USA acts to limit Black-footed and Laysan Albatross deaths in the Hawaiian swordfish fishery

The U.S. Fish and Wildlife Service (USFWS) has this month issued a permit under the Migratory Bird Treaty Act (MBTA), authorizing a limited number of seabirds to be killed or injured by Hawaiian longline vessels fishing for swordfish.

This action is the first permit issued under the MBTA - America's foremost law protecting migratory bird species - to regulate the taking of migratory birds in the operation of an otherwise lawful commercial activity.

Until now, only regulation under the Endangered Species Act (ESA) had been used to prevent seabird deaths caused by commercial longline fishing, and then only in relation to the endangered Short-tailed Albatross Phoebastria albatrus. It is known that the Hawaiian swordfish fishery kills and injures Black-footed P. nigripes and Laysan P. immutabilis Albatrosses. However, the MBTA had not historically been applied to this fishery because the National Marine Fisheries Service (NMFS - the federal agency that oversees the U.S. fishing fleet) had previously asserted that the areas where it operates, federal waters and on the high seas, lie outside the jurisdiction of the MBTA.

Laysan and Black-footed Albatrosses at sea

A Draft Environmental Assessment on the NMFS permit application was published by FWS in the Federal Register on 10 January 2012. FWS published its Final Environmental Assessment on 20 August 2012, concluding that the current level of take, which averages 54 Laysan and 20 Black-footed Albatrosses annually (equivalent to less than one per cent of the estimated breeding population of each species) does not pose a threat to the population or conservation status of either species. FWS therefore has decided to authorize take at this level and add in a buffer to account for anomalous events. Under the permit, NMFS will not be required to take action to reduce albatross take in the fishery. Instead, they will be required to analyse existing data and other sources of information to improve their knowledge of when and how take occurs and investigate how it might be remedied.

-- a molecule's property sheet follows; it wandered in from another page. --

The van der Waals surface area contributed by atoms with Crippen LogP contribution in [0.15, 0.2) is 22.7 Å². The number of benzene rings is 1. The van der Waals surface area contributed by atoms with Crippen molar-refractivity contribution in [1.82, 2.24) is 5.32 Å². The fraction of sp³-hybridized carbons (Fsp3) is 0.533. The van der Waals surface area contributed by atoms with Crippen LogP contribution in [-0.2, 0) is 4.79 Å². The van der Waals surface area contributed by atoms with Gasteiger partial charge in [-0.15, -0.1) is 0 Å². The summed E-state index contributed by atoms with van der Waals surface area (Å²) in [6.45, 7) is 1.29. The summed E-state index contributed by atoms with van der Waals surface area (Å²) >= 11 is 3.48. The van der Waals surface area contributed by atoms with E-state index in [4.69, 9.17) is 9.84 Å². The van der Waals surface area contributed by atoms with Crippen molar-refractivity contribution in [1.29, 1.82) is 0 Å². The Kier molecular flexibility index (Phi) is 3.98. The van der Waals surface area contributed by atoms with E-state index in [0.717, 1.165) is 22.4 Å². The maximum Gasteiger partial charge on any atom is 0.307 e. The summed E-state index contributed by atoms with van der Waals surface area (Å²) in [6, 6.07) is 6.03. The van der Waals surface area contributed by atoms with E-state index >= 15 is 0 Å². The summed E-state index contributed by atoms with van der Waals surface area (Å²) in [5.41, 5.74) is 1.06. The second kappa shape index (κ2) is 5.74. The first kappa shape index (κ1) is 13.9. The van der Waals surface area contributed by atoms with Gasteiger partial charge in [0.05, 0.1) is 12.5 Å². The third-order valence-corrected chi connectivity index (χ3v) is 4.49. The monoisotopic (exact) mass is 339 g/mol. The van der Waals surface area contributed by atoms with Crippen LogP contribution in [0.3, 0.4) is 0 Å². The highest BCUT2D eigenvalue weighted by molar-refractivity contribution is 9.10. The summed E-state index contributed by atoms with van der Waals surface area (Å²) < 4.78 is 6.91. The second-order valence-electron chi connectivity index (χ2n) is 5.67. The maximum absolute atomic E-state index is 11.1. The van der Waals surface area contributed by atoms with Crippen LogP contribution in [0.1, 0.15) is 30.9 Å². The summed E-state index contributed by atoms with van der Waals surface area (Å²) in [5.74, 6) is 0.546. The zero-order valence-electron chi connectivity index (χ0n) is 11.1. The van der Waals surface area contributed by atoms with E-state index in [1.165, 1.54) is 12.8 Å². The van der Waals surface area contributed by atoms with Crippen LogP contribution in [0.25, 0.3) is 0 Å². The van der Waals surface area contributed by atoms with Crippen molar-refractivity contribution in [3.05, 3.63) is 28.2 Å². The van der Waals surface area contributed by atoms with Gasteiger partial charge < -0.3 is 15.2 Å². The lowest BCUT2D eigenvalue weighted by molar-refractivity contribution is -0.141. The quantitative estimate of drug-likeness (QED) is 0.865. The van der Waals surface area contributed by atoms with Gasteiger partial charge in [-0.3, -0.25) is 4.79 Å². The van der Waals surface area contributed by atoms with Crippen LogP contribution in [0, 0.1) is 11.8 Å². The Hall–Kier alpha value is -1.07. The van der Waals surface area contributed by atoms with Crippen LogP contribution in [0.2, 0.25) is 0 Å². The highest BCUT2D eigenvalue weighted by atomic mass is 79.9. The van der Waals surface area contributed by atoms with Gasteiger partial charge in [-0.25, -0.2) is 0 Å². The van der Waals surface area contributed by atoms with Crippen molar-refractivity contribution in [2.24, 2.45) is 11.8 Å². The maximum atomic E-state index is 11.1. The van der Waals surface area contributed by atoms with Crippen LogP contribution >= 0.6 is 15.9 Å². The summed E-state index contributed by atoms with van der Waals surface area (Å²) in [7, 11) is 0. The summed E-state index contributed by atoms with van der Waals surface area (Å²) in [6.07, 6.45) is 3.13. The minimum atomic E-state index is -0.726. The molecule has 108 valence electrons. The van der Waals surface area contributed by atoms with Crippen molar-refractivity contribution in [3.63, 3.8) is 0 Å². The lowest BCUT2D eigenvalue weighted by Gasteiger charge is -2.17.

The Final Environmental Assessment (FEA) and Finding of No Significant Impact (FONSI) are available on the FWS Pacific Region's website (click here).

The above text has been edited from

For an earlier ACAP Latest News report on the action taken click here.

John Cooper, ACAP Information Officer, 26 August 2012

The Agreement on the
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ACAP is a multilateral agreement which seeks to conserve listed albatrosses, petrels and shearwaters by coordinating international activity to mitigate known threats to their populations.

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